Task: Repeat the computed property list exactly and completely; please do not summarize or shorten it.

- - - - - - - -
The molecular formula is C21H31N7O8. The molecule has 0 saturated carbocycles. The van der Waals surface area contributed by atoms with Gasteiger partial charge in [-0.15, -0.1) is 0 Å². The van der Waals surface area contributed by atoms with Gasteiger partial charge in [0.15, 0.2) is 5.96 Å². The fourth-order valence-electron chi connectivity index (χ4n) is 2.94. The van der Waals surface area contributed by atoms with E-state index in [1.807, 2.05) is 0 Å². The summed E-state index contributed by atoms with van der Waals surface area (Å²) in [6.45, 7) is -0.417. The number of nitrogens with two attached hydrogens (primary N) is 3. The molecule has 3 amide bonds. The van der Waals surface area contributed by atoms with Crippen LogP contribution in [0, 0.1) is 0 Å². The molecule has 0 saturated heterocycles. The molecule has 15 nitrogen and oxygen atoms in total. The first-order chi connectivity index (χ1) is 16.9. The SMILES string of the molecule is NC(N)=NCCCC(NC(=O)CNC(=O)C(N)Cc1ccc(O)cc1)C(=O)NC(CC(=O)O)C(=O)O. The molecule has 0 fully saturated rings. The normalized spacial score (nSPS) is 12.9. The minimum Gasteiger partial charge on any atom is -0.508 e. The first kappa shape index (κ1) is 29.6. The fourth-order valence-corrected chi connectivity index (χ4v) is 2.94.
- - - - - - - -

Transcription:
The molecular formula is C21H31N7O8. The molecule has 0 saturated carbocycles. The van der Waals surface area contributed by atoms with Gasteiger partial charge in [-0.15, -0.1) is 0 Å². The van der Waals surface area contributed by atoms with Gasteiger partial charge in [0.15, 0.2) is 5.96 Å². The fourth-order valence-electron chi connectivity index (χ4n) is 2.94. The van der Waals surface area contributed by atoms with E-state index in [1.807, 2.05) is 0 Å². The summed E-state index contributed by atoms with van der Waals surface area (Å²) in [6.45, 7) is -0.417. The number of nitrogens with two attached hydrogens (primary N) is 3. The molecule has 3 amide bonds. The van der Waals surface area contributed by atoms with Crippen LogP contribution in [0, 0.1) is 0 Å². The molecule has 0 saturated heterocycles. The molecule has 15 nitrogen and oxygen atoms in total. The first-order chi connectivity index (χ1) is 16.9. The SMILES string of the molecule is NC(N)=NCCCC(NC(=O)CNC(=O)C(N)Cc1ccc(O)cc1)C(=O)NC(CC(=O)O)C(=O)O. The molecule has 0 fully saturated rings. The normalized spacial score (nSPS) is 12.9. The minimum Gasteiger partial charge on any atom is -0.508 e. The first kappa shape index (κ1) is 29.6. The fourth-order valence-corrected chi connectivity index (χ4v) is 2.94.